• di8IT Collective

    ACM Creativity& Cognition 2022

    Art Exhibition at the Sala Camino exhibition space of Istituzione Fondazione Bevilacqua la Masa in Venice, Italy

    22.06.2022 - 25.06.2022


Digital-Tropical: Venice of The East

Digital-Tropical: Venice of the East highlights the significance of traditional cultural wisdom in the contemporary context of global warming. Although the Malaysian climate is different from Venice, however, like Venice, houses in Malaysia are traditionally designed to function around water, and in the rise and fall of river levels due to the monsoon and tides. Traditional Malay houses are made with timber using modular design that can be reused for generations. Although the houses are built high on stilts, there are doors which do not have stairs that are only used during flooding to access boats. In this artwork, a LiDAR video of a 300-year-old traditional Malay house, is juxtaposed with visualization of historical ocean wave height data using light projection. The data were collected near Tioman Island for two years for a renewable energy project. Traditional Malay houses ‘work around’ the natural environment to function in the uncertainties of nature unlike many technologies which arose from scientific advancement that ‘subdue’ the natural world by making irreversible and detrimental changes to it. Renew- able energy technology also needs to function in the uncertainties of nature by ‘working around’ it. We need the knowledge of wave patterns to generate electricity. Thus, this artwork juxtaposes the tropical architecture of the old and new technology paradigm, both that ‘work around’ nature, to preserve nature. Malaysia came under Western colonization with the fall of the entrepôt city of Malacca in 1511. The title of this artwork is inspired by Vasco da Gama, a Portuguese explorer, who once described Malacca as “Venice of the East.” With this, we would like to highlight that even though Malaysia and Venice are separated by climate, cultural and geo- graphical distance, we are living together in a warming world which will affect Malaysian cities as much as it will affect Venice.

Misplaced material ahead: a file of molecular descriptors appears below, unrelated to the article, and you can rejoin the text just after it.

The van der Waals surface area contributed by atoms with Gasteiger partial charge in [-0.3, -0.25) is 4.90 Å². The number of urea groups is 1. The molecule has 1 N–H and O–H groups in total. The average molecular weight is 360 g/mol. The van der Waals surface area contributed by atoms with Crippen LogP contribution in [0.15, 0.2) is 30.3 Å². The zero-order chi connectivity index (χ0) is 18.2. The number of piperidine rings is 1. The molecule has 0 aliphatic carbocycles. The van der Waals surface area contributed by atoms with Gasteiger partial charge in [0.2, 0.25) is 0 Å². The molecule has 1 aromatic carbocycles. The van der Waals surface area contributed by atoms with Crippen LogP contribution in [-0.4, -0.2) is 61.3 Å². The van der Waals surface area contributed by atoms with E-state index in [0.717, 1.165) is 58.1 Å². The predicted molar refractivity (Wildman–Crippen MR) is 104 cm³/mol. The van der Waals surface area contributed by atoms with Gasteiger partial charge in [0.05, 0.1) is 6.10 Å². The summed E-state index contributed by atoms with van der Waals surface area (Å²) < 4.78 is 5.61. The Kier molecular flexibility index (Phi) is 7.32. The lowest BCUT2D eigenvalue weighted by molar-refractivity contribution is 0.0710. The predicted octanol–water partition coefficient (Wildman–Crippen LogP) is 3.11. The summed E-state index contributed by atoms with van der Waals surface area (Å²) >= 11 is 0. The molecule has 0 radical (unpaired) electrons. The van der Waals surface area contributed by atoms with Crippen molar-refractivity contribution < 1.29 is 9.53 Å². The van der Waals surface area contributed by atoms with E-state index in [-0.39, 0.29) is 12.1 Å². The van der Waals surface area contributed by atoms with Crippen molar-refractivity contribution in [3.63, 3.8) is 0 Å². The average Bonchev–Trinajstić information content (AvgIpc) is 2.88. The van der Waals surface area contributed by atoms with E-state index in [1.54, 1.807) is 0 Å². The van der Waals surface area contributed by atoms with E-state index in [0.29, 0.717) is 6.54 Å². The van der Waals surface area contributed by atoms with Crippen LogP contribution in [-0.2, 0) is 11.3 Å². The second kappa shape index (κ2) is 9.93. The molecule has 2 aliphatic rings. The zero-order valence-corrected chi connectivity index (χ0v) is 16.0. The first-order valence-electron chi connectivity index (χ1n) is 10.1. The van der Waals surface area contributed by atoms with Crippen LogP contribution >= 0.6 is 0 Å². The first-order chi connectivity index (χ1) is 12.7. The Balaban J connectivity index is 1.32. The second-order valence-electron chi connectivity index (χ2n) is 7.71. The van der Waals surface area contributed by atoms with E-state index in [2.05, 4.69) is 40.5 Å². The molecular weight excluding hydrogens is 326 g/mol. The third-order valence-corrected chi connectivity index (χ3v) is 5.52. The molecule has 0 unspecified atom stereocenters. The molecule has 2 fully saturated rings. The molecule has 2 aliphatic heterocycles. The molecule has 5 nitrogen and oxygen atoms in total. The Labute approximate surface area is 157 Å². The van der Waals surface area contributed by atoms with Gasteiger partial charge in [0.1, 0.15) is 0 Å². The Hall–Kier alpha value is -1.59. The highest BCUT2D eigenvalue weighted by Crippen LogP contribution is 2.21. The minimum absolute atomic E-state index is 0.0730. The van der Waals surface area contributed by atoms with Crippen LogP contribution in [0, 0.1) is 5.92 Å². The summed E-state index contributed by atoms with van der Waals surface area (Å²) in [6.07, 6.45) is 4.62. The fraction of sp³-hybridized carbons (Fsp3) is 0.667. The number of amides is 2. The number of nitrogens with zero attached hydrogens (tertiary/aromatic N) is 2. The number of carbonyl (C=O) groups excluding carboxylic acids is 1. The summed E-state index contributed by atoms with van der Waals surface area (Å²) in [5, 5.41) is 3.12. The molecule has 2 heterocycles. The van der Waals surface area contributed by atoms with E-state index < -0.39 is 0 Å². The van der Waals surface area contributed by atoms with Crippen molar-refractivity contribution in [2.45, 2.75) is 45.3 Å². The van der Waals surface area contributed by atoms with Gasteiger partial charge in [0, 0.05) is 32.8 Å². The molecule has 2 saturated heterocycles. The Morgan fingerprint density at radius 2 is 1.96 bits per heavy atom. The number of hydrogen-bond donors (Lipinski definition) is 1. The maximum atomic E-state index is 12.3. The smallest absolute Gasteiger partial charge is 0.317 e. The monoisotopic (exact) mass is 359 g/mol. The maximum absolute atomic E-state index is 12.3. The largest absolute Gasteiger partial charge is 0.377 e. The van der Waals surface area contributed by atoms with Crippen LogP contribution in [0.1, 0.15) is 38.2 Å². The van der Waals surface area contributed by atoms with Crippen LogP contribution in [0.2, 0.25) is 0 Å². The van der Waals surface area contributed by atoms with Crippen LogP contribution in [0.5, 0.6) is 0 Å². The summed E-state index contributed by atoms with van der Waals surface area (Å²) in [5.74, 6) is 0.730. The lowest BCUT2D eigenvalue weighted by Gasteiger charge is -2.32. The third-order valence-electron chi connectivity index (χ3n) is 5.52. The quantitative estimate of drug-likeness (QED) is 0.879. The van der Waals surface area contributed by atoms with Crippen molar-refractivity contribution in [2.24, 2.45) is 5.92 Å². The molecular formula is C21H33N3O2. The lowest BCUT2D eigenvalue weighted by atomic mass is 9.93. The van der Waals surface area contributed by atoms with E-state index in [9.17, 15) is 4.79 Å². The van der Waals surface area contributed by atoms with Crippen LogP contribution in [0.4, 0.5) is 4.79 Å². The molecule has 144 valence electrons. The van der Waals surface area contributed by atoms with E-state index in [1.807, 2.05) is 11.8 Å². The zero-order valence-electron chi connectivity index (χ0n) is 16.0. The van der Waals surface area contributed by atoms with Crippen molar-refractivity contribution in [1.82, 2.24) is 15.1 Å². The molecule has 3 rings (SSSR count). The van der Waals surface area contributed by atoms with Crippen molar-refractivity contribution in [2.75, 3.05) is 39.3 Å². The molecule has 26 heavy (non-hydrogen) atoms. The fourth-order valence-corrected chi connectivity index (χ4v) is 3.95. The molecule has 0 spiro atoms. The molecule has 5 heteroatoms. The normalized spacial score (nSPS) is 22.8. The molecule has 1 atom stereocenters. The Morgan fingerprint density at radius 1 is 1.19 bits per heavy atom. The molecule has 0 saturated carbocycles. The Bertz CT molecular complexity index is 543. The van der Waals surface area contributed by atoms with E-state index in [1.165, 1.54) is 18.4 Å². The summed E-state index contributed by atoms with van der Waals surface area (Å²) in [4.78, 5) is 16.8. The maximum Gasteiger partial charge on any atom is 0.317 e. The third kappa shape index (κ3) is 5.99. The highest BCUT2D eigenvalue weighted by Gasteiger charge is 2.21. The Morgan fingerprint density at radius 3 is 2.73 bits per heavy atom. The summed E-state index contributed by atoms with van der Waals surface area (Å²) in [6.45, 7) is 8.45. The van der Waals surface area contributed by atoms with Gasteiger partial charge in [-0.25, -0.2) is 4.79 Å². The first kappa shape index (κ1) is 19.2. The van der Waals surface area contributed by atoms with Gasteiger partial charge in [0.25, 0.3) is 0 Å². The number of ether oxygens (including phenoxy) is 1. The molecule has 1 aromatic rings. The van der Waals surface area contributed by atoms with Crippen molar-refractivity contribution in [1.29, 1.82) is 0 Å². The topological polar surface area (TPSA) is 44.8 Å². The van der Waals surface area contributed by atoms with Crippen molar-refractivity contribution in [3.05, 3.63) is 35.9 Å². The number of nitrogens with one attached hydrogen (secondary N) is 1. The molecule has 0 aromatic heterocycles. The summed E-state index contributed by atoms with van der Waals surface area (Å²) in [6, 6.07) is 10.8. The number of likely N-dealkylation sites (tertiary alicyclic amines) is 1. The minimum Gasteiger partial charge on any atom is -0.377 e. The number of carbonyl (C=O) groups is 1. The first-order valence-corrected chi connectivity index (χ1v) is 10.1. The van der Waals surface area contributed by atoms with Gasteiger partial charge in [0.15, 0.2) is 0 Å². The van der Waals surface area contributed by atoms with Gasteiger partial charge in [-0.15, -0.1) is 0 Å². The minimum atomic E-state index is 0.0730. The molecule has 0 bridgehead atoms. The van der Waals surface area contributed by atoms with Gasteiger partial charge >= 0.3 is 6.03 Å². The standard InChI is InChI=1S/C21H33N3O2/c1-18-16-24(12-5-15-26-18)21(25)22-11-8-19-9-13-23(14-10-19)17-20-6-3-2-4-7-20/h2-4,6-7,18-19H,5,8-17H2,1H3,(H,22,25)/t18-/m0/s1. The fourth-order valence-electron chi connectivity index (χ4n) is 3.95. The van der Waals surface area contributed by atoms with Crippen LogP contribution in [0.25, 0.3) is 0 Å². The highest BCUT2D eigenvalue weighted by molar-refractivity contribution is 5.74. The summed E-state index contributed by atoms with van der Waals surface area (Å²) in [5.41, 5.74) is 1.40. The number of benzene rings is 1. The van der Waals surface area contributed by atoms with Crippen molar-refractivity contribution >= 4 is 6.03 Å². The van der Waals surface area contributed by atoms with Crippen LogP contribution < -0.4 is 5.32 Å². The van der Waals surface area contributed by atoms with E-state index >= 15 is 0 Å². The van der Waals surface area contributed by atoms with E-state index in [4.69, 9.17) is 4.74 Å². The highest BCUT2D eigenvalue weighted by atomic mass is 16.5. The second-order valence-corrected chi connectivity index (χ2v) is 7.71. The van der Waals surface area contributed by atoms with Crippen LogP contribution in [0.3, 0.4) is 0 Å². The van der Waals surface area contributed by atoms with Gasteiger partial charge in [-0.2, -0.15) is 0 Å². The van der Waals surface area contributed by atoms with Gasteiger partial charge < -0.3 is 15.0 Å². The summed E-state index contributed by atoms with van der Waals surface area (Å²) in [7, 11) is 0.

Read the full paper here.